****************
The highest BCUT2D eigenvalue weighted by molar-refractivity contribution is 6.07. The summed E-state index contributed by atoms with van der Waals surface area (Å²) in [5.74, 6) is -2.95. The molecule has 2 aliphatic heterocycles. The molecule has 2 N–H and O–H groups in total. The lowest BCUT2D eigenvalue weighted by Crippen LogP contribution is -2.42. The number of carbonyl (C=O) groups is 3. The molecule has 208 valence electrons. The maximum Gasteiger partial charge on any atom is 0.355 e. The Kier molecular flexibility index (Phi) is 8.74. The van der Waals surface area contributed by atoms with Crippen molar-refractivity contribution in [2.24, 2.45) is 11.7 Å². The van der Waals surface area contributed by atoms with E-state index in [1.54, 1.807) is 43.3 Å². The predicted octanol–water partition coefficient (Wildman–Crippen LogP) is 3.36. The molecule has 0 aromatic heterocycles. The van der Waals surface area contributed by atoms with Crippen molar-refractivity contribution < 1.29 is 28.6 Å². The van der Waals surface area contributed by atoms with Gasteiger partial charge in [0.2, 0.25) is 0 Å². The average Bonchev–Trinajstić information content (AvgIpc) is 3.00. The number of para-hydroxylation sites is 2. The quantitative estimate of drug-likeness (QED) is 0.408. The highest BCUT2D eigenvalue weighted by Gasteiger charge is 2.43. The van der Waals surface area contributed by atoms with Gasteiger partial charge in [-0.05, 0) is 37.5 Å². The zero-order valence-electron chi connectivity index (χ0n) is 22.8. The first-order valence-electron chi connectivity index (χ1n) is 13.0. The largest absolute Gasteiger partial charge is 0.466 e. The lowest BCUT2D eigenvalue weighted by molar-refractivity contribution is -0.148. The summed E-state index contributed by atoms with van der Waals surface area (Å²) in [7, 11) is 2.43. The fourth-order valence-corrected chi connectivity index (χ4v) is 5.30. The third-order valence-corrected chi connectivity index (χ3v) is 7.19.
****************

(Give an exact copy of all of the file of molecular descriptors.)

The highest BCUT2D eigenvalue weighted by molar-refractivity contribution is 6.07. The summed E-state index contributed by atoms with van der Waals surface area (Å²) in [5.74, 6) is -2.95. The molecule has 2 aliphatic heterocycles. The molecule has 2 N–H and O–H groups in total. The lowest BCUT2D eigenvalue weighted by Crippen LogP contribution is -2.42. The number of carbonyl (C=O) groups is 3. The molecule has 208 valence electrons. The maximum Gasteiger partial charge on any atom is 0.355 e. The Kier molecular flexibility index (Phi) is 8.74. The van der Waals surface area contributed by atoms with Crippen molar-refractivity contribution in [2.24, 2.45) is 11.7 Å². The van der Waals surface area contributed by atoms with E-state index in [1.54, 1.807) is 43.3 Å². The predicted octanol–water partition coefficient (Wildman–Crippen LogP) is 3.36. The molecule has 0 aromatic heterocycles. The van der Waals surface area contributed by atoms with Crippen molar-refractivity contribution < 1.29 is 28.6 Å². The van der Waals surface area contributed by atoms with Gasteiger partial charge in [0.2, 0.25) is 0 Å². The average Bonchev–Trinajstić information content (AvgIpc) is 3.00. The number of para-hydroxylation sites is 2. The quantitative estimate of drug-likeness (QED) is 0.408. The highest BCUT2D eigenvalue weighted by Gasteiger charge is 2.43. The van der Waals surface area contributed by atoms with Gasteiger partial charge in [-0.05, 0) is 37.5 Å². The zero-order valence-electron chi connectivity index (χ0n) is 22.8. The first-order valence-electron chi connectivity index (χ1n) is 13.0. The largest absolute Gasteiger partial charge is 0.466 e. The lowest BCUT2D eigenvalue weighted by molar-refractivity contribution is -0.148. The summed E-state index contributed by atoms with van der Waals surface area (Å²) in [7, 11) is 2.43. The fourth-order valence-corrected chi connectivity index (χ4v) is 5.30. The third-order valence-corrected chi connectivity index (χ3v) is 7.19.